A British patent for wrought sheet iron was granted in 1829, and by the 1840s galvanised sheet iron was commercially available in a corrugated form. Such was the popularity of the latter that by the late 19th century there was not a building, including those for the NMP, that did not use this material for either wall and roof cladding.
Author of fictional story The Black Police: A Story of Modern Australia, Arthur Vogan (1890:170), painted a romantic picture of an NMP camp as:
Two rows of weather-board iron-roofed buildings, amongst which are the white sergeant’s quarters, stretch down a slight declivity to where they meet at right angles a terrace of brown, single-roomed huts, occupied by the native constables.
Even so, much simpler bark and slab buildings continued to be constructed at police camps throughout the 19th century. Correspondence about the sale or lease of buildings from the decommissioned Glendhu camp in 1885, for example, listed:
… about 200 lined and dressed slabs 8 feet high; office; kitchen and camp keeper’s quarters containing about 300 slabs … saddle room and cart shed of saplings and trooper’s huts  of bark’ and main building doors and windows of ‘sawn stuff’(QSA290322).
Very occasionally NMP camps featured stone buildings, such as the ruins of two structures at Boulia and the gable roofed building pictured at the Cooktown camp (Figure 8).
It’s all Relative…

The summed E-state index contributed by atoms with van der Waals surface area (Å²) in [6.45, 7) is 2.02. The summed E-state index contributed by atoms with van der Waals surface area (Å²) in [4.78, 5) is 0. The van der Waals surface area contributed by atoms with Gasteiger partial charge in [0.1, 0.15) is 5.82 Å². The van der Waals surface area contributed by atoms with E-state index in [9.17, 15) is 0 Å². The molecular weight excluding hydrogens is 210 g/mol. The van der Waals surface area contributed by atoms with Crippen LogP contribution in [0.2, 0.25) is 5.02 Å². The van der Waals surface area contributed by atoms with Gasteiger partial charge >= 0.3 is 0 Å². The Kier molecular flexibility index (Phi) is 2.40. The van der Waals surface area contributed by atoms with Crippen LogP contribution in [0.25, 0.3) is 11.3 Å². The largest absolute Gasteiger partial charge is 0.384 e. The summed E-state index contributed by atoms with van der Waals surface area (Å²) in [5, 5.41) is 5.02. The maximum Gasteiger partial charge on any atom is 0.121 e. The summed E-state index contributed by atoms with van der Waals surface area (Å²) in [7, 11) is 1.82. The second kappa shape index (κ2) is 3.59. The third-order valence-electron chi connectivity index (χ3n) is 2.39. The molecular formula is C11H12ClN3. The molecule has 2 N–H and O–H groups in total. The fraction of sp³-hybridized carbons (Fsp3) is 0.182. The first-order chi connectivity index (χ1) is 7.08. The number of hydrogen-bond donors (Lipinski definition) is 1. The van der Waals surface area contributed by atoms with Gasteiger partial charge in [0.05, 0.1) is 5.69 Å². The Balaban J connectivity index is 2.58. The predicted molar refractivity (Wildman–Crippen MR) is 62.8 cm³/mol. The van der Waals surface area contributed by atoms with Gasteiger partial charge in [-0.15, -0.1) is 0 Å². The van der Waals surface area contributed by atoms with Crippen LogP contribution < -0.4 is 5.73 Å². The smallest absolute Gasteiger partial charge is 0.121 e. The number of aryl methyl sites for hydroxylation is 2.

So how did NMP camp accommodation stack up against civilian standards? Lamond (1949) stated that the buildings, while described as ‘palatial’ then, would be considered ‘hovels’ now. Slack (1998:42), however, recounted how the two brothers who owned the Murree (later Riversleigh) cattle run near Carl Creek in 1883 were only too willing to exchange their homestead buildings for those of the NMP camp as compensation for the Police Reserve limiting their access to grazing land.
Hovel or no, camp buildings were still of some value. So much did Inspector Frederick Murray value the iron roof cladding at his Barcoo barracks that he took it with him in 1883 to roof his new residence in Blackall (QSA290277). Generally, however, defunct camp buildings were either removed and the individual components, like the corrugated iron, sold separately, or the buildings were sold holus bolus to interested parties or the station owners on whose run the camps were situated. Unfortunately, the price offered for the buildings and materials was not always to the Sub-Inspector’s liking, as Aulaire Morisset found when informed about the low offer made for the Glendhu buildings. His response to the officer-in-charge of the sale was to threaten no more purchases for the NMP from station owners ‘and loafers generally’ until the Glendhu buildings could be properly sold or leased (QSA290322 A/41614; RS12939/1/451_1883).
Cole, N. 2004 Battle camp to Boralga: a local study of colonial war on Cape York Peninsula, 1873-1894. Aboriginal History 28:156–189.
Kennedy, E. 1902 The Black Police of Queensland. London: Hazell, Watson and Viney.
Lamond, H.G. 1949 Native mounted police. Walkabout November:31–32.
Lamond, H.G. 1953 The Bulletin 74(3807):27.
Slack, M. 1998 Aborigines, Settlers and the Native Police: A Reassessment of the Frontier War in Far North West Queensland. Unpublished BA(Hons) thesis, Department of History, University of New South Wales, Sydney.
Vogan, A.J. 1890 The Black Police: A Story of Modern Australia. London: Hutchison.